Concerns about global warming caused by the increasing concentration of carbon dioxide and other greenhouse gases in the earth’s atmosphere have resulted in the need for research to reduce or eliminate emissions of these gases. Carbonation of magnesium and calcium silicate minerals is one possible method to achieve this reduction. It is possible to carry out these reactions either in situ (storage underground and subsequent reaction with the host rock to trap CO2 as carbonate minerals) or ex situ (above ground in a more traditional chemical processing plant). Research at the Department of Energy’s Albany Research Center has explored both of these routes. This paper will explore parameters that affect the direct carbonation of magnesium silicate minerals serpentine (Mg3Si2O5(OH)4) and olivine (Mg2SiO4) to produce magnesite (MgCO3), as well as the calcium silicate mineral, wollastonite (CaSiO3), to form calcite (CaCO3). The Columbia River Basalt Group is a multi-layered basaltic lava plateau that has favorable mineralogy and structure for storage of CO2. Up to 25% combined concentration of Ca, Fe2+, and Mg cations could react to form carbonates and thus sequester large quantities of CO2. Core samples from the Columbia River Basalt Group were reacted in an autoclave for up to 2000 hours at temperatures and pressures to simulate in situ conditions. Changes in core porosity, secondary minerals, and solution chemistry were measured.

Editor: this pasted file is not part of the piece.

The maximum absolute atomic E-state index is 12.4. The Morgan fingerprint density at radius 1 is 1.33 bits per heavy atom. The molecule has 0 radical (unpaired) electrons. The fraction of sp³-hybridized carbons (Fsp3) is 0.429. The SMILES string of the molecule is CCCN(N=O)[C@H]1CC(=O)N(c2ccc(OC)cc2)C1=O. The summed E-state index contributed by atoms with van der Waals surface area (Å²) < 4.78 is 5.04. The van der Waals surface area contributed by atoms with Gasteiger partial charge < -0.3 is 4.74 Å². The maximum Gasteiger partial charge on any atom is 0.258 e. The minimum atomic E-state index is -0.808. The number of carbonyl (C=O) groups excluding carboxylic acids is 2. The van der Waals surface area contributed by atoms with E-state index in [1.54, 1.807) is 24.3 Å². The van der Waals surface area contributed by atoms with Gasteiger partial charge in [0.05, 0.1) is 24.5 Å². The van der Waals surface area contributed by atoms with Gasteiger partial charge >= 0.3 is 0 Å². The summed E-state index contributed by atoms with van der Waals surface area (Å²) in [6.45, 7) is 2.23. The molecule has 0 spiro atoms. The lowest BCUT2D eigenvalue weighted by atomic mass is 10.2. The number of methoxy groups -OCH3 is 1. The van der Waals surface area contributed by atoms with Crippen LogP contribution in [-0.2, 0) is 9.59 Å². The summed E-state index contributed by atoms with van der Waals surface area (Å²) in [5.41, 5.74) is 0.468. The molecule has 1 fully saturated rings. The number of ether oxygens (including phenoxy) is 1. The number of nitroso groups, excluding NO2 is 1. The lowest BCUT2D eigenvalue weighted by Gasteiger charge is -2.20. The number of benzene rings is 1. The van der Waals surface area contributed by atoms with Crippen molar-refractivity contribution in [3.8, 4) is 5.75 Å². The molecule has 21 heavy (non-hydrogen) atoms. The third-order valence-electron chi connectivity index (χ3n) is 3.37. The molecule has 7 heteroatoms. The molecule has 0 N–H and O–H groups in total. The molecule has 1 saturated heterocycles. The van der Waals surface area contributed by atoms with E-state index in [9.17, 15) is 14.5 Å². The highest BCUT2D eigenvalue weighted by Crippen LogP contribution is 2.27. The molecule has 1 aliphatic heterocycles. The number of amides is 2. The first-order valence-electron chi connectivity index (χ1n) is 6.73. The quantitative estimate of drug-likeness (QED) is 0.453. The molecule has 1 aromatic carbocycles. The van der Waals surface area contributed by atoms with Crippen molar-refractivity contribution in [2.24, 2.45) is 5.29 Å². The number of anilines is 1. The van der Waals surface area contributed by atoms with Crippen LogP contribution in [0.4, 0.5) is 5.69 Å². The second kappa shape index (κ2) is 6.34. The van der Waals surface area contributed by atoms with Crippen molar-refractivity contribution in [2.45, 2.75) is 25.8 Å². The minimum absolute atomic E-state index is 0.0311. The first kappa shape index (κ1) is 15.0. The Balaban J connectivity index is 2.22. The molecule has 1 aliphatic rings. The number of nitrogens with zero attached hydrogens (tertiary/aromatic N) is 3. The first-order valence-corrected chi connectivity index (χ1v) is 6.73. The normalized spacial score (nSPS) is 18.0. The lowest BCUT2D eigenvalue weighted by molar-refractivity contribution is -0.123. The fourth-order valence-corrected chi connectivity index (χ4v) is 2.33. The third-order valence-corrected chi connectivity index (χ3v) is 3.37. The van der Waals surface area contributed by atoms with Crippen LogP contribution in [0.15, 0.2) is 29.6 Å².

5. Oxalate-bridged bimetallic complexes {NH(prol)3}[MCr(ox)3] (M = Mn(II), Fe(II), Co(II); NH(prol)3(+) = tri(3-hydroxypropyl)ammonium) exhibiting coexistent ferromagnetism and proton conduction.

    PubMed

    Okawa, Hisashi; Shigematsu, Akihito; Sadakiyo, Masaaki; Miyagawa, Takuya; Yoneda, Ko; Ohba, Masaaki; Kitagawa, Hiroshi

    2009-09-23